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Combustion & Clean Air Breakthroughs.

Here you’ll find expert insights and information on a variety of issues in our industry. Check back for new posts or sign up to receive an email when a new topic is published.

High Stack Temperature, High Convection Section Temperature.

These two problems can be the result of common causes or they may be independent of each other. Some of the more common causes are:

  • High excess air (high stack temperature)
  • Positive pressure at the arch
  • Coked convection tubes
  • Fouled convection tubes
  • Missing fins on the convection tubes
  • Failed tube sheets or supports
  • Process leak in the convection section
  • Fouled or partially plugged shock / radiant tubes

Once a cause has been determined, standard procedures should be followed to solve the problem.  All personnel involved should be aware of the problem, the planned corrective actions, the ways that safety is addressed, the expected results, and the proper action to take should the problem worsen or not be solved.

Effect on Operations

High stack temperatures result in wasted fuel and poor heater efficiency. High convection section temperatures can cause serious problems with tubes, tube supports, failed refractory and overall heater operation.

Corrective / Preventive Actions

The most common cause of high stack temperatures is running with too much excess air. If the process and temperature in the convection section are within specified limits the first item to check is the excess oxygen. If the excess oxygen is above the specified target, then steps should be taken to reduce the air coming through the burners.

The culprit, in the air, that causes the problem is nitrogen. Since nitrogen is a “diatomic” molecule, it does not transfer heat by radiation. The only way that nitrogen gives up the heat generated in the radiant section is by contact with tubes, refractory, supports, and other gases. If the process has absorbed all of the heat, it can then some of the remaining heat contained in the nitrogen is transferred by convection in the stack. The rest of the energy (heat) is carried out of the stack and lost in the atmosphere.

Not only will lowering the excess air reduce the stack temperature there will also be an increase in heat transfer in the radiant section of the furnace. This positive benefit is the result of increasing the percentage of carbon dioxide (CO2), and water vapor (H2O) in the flue gas as the amount of air is lowered. Both CO2 and H2O are “binary” gases that can absorb and transfer heat by radiation.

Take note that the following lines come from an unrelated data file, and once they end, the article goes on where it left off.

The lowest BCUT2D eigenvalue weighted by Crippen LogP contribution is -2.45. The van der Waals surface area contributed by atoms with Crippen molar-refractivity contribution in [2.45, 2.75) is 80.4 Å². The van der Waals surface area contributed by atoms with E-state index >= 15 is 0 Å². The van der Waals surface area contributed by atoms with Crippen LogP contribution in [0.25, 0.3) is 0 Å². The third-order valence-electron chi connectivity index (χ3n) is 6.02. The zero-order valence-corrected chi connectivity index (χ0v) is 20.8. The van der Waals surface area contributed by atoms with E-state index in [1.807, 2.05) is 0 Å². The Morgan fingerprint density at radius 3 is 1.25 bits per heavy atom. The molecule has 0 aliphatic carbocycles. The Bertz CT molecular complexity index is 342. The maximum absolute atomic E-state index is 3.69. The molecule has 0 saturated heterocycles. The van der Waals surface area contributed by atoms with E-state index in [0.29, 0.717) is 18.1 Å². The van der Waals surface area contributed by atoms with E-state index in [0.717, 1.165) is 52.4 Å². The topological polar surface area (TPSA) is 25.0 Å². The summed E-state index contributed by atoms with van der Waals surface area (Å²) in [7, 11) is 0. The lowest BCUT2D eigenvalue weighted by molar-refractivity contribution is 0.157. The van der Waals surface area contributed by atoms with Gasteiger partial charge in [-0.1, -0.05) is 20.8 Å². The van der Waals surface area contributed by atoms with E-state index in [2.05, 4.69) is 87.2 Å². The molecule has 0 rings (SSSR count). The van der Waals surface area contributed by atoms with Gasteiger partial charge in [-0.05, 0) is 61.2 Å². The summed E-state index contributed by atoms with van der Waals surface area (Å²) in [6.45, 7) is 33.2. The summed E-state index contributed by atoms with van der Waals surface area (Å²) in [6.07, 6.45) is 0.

Positive pressure at the arch of the furnace can cause both high stack temperature and high convection section temperature. Closing the stack damper too far will impede the flow of the flue gas. This results in a “stagnant” zone in the convection section allowing the hot flue gas to be in contact with the convection tubes longer than necessary. This can cause high tube metal temperatures, high process temperatures, failed tube supports and failed refractory. This condition can also cause a reduction in the amount of air being supplied to the burners.

The condition of the tubes, in the convection section, is also very important. If the tubes are coking internally, fouled or developing scale build-up or missing fins, then the flue gas temperature will be higher than designed.

A leak in one of the tubes will cause extremely high temperatures due to the oxidation of the fluid. These “pinhole” leaks take time to develop, but once the fissure is open, the hydrocarbon will spray into the firebox. Obviously, this situation should be corrected immediately by shutting down the heater and making the necessary repairs.

Effective and Safe Troubleshooting.

Frequently, the operator of the heater must be trained to use knowledge of the equipment and process unit to make adjustments that bring operations back to the required capacity desired by plant management.

It is essential that troubleshooting be done in a systematic, well-organized fashion. Effective and safe troubleshooting involves four basic steps:

  1. Recognizing the problem
  2. Observing indications of the problem
  3. Identifying solutions for the problem
  4. Taking corrective action

When a problem is noted, it is necessary to evaluate its likely effect on the process or product being produced.  Some solutions may require the heater to be shut down for the problem to be resolved.

Did you know that one of the most costly issues in a refinery or petrochemical plant is a heater incident? Properly trained personnel could reduce operational costs. Check out the John Zink Institute for the latest training in process burners and heaters.